On 23 June, the UK held a referendum on whether to leave or stay in the EU. In the end, the “Leave” faction garnered nearly 17 million votes, or 52 percent of the total number of votes. The Remain” faction scored a little more than 15 million votes, only 48 percent. Against this background, world oil prices lost about 6 percent and the UK Pound weakened against the US Dollar.
G A Zyuganov, the First Secretary of the KPRF Central Committee and KPRF Faction Leader in the RF Gosduma, told us:
The decision to withdraw from the EU taken by British citizens in the referendum showed that they weren’t willing to put up with the negative effects of globalisation. The Brussels bureaucracy engulfed them and they had to swallow its dictates; the English were the first to realise its dangers. The End of History didn’t happen, but it’s a new stage, where peoples pursue sovereign development and friendly relations with their neighbours. This is the beginning of the end of the EU, which acted as the big stick of American politicians, rather than harmonising relations.
O A Tsaryov, former Peoples Deputy of the Ukrainian Verkhovnaya Rada, told us:
The Ukraine shouldn’t count on EU accession. After the UK referendum and its possible consequences, the EU might not even be around in a few years time. Once again, this emphasised that Kiev chose the wrong path. They sacrificed their economy’s stability in a quest for “European Integration”. Everything turned out to be in vain. They want to go where it’s already impossible to enter. They try to reassure themselves that it’s possible, that they can get into the EU eventually, but this “later” may never come, as the EU can’t survive. They lost their illusory “opportunity” to get the Ukraine into the EU.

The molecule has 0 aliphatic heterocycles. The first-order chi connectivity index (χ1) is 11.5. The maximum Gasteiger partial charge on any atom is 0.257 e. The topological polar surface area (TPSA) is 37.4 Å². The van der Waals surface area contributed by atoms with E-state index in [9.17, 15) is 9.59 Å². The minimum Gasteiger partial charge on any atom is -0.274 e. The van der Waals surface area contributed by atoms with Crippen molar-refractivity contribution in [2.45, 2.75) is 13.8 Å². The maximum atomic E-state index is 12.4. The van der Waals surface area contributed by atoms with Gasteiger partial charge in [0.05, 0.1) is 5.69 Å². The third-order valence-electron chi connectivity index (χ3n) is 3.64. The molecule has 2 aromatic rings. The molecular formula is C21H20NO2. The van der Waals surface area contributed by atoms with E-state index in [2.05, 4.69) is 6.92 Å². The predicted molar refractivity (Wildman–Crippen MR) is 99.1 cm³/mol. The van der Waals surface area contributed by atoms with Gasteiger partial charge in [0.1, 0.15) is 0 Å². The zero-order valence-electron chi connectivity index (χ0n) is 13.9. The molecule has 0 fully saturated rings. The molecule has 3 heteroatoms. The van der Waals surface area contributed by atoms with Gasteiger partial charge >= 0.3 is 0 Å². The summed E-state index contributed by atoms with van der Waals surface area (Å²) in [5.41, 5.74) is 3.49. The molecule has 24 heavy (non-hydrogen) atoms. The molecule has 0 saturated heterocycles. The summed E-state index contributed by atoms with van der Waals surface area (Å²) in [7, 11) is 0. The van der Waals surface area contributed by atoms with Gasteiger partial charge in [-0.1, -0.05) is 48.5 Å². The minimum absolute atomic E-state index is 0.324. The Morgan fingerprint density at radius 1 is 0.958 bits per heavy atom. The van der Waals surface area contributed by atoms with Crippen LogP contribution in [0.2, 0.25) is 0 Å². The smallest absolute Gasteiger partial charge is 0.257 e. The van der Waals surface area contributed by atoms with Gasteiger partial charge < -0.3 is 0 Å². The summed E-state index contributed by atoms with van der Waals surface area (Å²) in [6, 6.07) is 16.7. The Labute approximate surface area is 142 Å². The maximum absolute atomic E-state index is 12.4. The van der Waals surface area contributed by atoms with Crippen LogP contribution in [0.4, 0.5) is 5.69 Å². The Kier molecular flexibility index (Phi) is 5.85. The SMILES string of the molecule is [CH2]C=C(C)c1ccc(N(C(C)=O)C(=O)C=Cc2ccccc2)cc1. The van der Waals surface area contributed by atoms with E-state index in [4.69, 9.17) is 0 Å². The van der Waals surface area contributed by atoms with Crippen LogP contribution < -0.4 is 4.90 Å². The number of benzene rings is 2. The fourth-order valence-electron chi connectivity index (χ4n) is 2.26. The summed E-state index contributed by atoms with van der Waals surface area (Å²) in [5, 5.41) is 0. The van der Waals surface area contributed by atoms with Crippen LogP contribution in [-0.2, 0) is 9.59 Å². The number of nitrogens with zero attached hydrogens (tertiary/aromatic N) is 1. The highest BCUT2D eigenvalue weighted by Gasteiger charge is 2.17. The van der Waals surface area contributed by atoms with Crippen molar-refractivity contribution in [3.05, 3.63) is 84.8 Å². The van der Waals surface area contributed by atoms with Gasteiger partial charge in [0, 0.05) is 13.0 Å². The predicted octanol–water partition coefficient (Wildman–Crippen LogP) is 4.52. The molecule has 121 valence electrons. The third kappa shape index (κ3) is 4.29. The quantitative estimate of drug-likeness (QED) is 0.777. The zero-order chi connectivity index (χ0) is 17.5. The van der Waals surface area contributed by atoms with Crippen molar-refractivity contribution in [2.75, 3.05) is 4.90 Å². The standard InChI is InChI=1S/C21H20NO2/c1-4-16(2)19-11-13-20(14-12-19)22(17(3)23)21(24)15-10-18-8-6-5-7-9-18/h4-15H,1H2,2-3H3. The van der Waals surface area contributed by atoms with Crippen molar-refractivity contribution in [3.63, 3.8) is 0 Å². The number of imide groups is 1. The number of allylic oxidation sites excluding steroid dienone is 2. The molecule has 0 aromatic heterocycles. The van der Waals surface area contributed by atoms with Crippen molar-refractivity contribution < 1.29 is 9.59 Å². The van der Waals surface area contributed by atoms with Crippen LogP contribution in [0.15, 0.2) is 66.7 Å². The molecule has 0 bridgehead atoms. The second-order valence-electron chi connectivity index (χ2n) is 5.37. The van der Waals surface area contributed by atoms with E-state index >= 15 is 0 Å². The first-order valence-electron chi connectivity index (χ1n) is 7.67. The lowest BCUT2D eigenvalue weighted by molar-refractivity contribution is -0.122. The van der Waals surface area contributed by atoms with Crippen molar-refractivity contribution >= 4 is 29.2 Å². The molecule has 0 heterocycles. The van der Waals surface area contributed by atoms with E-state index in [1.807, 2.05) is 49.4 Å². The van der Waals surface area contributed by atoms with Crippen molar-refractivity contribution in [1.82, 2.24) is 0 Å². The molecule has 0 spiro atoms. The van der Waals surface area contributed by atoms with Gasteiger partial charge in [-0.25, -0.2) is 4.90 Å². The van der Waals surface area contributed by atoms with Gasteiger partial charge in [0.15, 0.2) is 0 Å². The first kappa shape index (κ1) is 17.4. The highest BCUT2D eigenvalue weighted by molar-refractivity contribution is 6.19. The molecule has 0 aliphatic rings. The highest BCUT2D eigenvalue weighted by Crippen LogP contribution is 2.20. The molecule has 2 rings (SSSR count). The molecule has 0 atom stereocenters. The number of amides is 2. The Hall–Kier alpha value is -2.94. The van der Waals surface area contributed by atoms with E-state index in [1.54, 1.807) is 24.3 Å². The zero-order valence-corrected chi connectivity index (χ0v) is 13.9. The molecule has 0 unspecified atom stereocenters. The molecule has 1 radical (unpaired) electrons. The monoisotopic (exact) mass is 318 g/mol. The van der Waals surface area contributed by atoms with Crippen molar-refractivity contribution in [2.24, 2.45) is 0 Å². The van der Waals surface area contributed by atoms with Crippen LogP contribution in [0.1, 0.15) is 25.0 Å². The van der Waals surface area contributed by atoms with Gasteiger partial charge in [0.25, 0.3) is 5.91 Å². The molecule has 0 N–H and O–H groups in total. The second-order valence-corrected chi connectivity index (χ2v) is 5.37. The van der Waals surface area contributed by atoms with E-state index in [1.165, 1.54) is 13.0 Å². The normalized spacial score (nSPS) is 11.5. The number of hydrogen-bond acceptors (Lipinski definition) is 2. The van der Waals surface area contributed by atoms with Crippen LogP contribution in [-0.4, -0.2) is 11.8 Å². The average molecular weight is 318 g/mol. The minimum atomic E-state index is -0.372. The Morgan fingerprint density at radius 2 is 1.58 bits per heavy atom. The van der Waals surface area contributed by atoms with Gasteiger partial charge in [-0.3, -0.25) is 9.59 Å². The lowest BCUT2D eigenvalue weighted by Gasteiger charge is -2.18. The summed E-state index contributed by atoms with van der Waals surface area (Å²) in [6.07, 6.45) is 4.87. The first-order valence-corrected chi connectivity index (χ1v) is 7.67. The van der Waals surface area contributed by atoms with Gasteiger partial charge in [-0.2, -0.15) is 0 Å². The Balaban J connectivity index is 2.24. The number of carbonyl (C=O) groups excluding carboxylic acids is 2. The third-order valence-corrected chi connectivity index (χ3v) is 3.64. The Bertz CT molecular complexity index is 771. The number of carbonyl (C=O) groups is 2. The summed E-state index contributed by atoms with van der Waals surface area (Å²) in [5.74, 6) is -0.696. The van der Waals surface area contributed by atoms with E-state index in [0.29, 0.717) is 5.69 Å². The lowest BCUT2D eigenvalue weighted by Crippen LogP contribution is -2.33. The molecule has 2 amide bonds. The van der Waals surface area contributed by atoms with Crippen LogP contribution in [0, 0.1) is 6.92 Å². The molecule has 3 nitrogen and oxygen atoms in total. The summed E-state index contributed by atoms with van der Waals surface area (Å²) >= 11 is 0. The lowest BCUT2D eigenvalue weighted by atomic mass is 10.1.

24 June 2016
The Irish government intends to start a process of reunification with Northern Ireland. The main instrument of such an action could be a referendum, both in the north of the island, which is part of the UK, and in the south in the Republic of Ireland itself. However, Irish Minister of Foreign Affairs of Ireland Charlie Flanagan told the Daily Mail:
The referendum won’t be in the near future. A future united Ireland is in the interests of our citizens, but to hold a referendum at the same time that the British government negotiates its withdrawal from the EU would only cause division.
Ireland’s reunification would threaten the territorial integrity of the UK, as part of the latter is Northern Ireland. At the same time, the majority of people of Northern Ireland voted in favour of remaining in the EU, but the national vote went the other way, not taking them into account, which gave rise to even more talk about a possible referendum for independence from England.
Scottish First Minister Nicola Sturgeon announced the start of preparations for a referendum on independence from the UK. Firstly, the task is to develop a bill calling for such a referendum. This vote will be the second in recent years. In the previous referendum, the Scots voted by a whisker voted to keep Scotland in the UK. Talk about Scottish independence resumed immediately after the results of the referendum on the withdrawal of the UK from the EU became clear. According to the results of the last referendum, nearly 50 percent of Scots believed that the country should be independent. The Cabinet believe that this number increased over the last two years, especially, after the announcement that the UK is leaving the EU.
25 June 2016